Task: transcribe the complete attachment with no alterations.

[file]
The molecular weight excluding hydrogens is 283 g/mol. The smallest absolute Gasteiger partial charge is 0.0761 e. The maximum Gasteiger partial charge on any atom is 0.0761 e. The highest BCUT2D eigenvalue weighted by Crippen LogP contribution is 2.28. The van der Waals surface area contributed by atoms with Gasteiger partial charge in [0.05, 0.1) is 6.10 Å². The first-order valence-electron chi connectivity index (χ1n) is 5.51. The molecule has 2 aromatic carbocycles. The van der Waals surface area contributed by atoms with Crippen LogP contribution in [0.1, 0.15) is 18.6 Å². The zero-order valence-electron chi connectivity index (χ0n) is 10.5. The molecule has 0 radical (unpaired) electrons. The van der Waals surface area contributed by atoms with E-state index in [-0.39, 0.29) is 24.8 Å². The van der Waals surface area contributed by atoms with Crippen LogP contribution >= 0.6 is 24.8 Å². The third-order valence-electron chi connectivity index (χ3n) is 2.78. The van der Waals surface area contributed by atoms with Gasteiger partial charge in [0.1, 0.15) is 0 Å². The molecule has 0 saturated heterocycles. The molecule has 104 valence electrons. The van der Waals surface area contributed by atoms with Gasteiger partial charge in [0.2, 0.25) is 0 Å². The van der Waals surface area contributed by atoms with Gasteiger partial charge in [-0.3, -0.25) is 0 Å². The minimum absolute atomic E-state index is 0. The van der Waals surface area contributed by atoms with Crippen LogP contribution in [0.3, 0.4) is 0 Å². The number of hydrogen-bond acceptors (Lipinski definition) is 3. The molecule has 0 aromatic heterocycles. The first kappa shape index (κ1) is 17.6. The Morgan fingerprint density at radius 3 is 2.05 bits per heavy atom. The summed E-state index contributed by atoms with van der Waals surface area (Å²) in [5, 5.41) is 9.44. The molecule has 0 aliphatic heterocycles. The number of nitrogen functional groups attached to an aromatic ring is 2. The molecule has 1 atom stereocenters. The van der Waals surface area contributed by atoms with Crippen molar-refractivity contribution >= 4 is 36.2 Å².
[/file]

The molecular weight excluding hydrogens is 283 g/mol. The smallest absolute Gasteiger partial charge is 0.0761 e. The maximum Gasteiger partial charge on any atom is 0.0761 e. The highest BCUT2D eigenvalue weighted by Crippen LogP contribution is 2.28. The van der Waals surface area contributed by atoms with Gasteiger partial charge in [0.05, 0.1) is 6.10 Å². The first-order valence-electron chi connectivity index (χ1n) is 5.51. The molecule has 2 aromatic carbocycles. The van der Waals surface area contributed by atoms with Crippen LogP contribution in [0.1, 0.15) is 18.6 Å². The zero-order valence-electron chi connectivity index (χ0n) is 10.5. The molecule has 0 radical (unpaired) electrons. The van der Waals surface area contributed by atoms with E-state index in [-0.39, 0.29) is 24.8 Å². The van der Waals surface area contributed by atoms with Crippen LogP contribution >= 0.6 is 24.8 Å². The third-order valence-electron chi connectivity index (χ3n) is 2.78. The van der Waals surface area contributed by atoms with Gasteiger partial charge in [0.1, 0.15) is 0 Å². The molecule has 0 saturated heterocycles. The molecule has 104 valence electrons. The van der Waals surface area contributed by atoms with Gasteiger partial charge in [0.2, 0.25) is 0 Å². The van der Waals surface area contributed by atoms with Gasteiger partial charge in [-0.3, -0.25) is 0 Å². The minimum absolute atomic E-state index is 0. The van der Waals surface area contributed by atoms with Crippen LogP contribution in [0.3, 0.4) is 0 Å². The number of hydrogen-bond acceptors (Lipinski definition) is 3. The molecule has 0 aromatic heterocycles. The first kappa shape index (κ1) is 17.6. The Morgan fingerprint density at radius 3 is 2.05 bits per heavy atom. The summed E-state index contributed by atoms with van der Waals surface area (Å²) in [5, 5.41) is 9.44. The molecule has 0 aliphatic heterocycles. The number of nitrogen functional groups attached to an aromatic ring is 2. The molecule has 1 atom stereocenters. The van der Waals surface area contributed by atoms with Crippen molar-refractivity contribution >= 4 is 36.2 Å².